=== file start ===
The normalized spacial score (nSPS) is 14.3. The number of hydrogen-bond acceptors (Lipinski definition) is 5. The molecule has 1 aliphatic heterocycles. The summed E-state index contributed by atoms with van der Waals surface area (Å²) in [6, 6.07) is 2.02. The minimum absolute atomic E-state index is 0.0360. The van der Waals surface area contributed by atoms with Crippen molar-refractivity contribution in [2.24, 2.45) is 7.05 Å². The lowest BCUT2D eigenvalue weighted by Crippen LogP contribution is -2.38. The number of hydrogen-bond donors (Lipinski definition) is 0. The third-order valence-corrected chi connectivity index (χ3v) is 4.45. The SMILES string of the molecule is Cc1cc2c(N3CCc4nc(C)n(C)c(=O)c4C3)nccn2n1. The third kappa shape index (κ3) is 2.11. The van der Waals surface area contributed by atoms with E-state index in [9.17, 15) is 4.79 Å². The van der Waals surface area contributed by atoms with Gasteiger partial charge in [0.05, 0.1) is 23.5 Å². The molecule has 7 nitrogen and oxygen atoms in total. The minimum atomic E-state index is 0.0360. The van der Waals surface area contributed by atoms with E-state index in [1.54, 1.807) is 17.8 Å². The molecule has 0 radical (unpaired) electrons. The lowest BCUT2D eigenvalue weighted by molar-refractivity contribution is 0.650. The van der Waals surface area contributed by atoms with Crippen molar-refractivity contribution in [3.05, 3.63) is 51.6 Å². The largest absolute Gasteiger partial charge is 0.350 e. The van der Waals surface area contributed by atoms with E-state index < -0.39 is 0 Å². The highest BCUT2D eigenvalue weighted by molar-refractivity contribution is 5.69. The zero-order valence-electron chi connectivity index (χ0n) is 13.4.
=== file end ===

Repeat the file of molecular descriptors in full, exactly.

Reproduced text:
The normalized spacial score (nSPS) is 14.3. The number of hydrogen-bond acceptors (Lipinski definition) is 5. The molecule has 1 aliphatic heterocycles. The summed E-state index contributed by atoms with van der Waals surface area (Å²) in [6, 6.07) is 2.02. The minimum absolute atomic E-state index is 0.0360. The van der Waals surface area contributed by atoms with Crippen molar-refractivity contribution in [2.24, 2.45) is 7.05 Å². The lowest BCUT2D eigenvalue weighted by Crippen LogP contribution is -2.38. The number of hydrogen-bond donors (Lipinski definition) is 0. The third-order valence-corrected chi connectivity index (χ3v) is 4.45. The SMILES string of the molecule is Cc1cc2c(N3CCc4nc(C)n(C)c(=O)c4C3)nccn2n1. The third kappa shape index (κ3) is 2.11. The van der Waals surface area contributed by atoms with E-state index in [9.17, 15) is 4.79 Å². The van der Waals surface area contributed by atoms with Gasteiger partial charge in [0.05, 0.1) is 23.5 Å². The molecule has 7 nitrogen and oxygen atoms in total. The minimum atomic E-state index is 0.0360. The van der Waals surface area contributed by atoms with E-state index in [1.54, 1.807) is 17.8 Å². The molecule has 0 radical (unpaired) electrons. The lowest BCUT2D eigenvalue weighted by molar-refractivity contribution is 0.650. The van der Waals surface area contributed by atoms with Crippen molar-refractivity contribution in [3.05, 3.63) is 51.6 Å². The largest absolute Gasteiger partial charge is 0.350 e. The van der Waals surface area contributed by atoms with E-state index < -0.39 is 0 Å². The highest BCUT2D eigenvalue weighted by molar-refractivity contribution is 5.69. The zero-order valence-electron chi connectivity index (χ0n) is 13.4.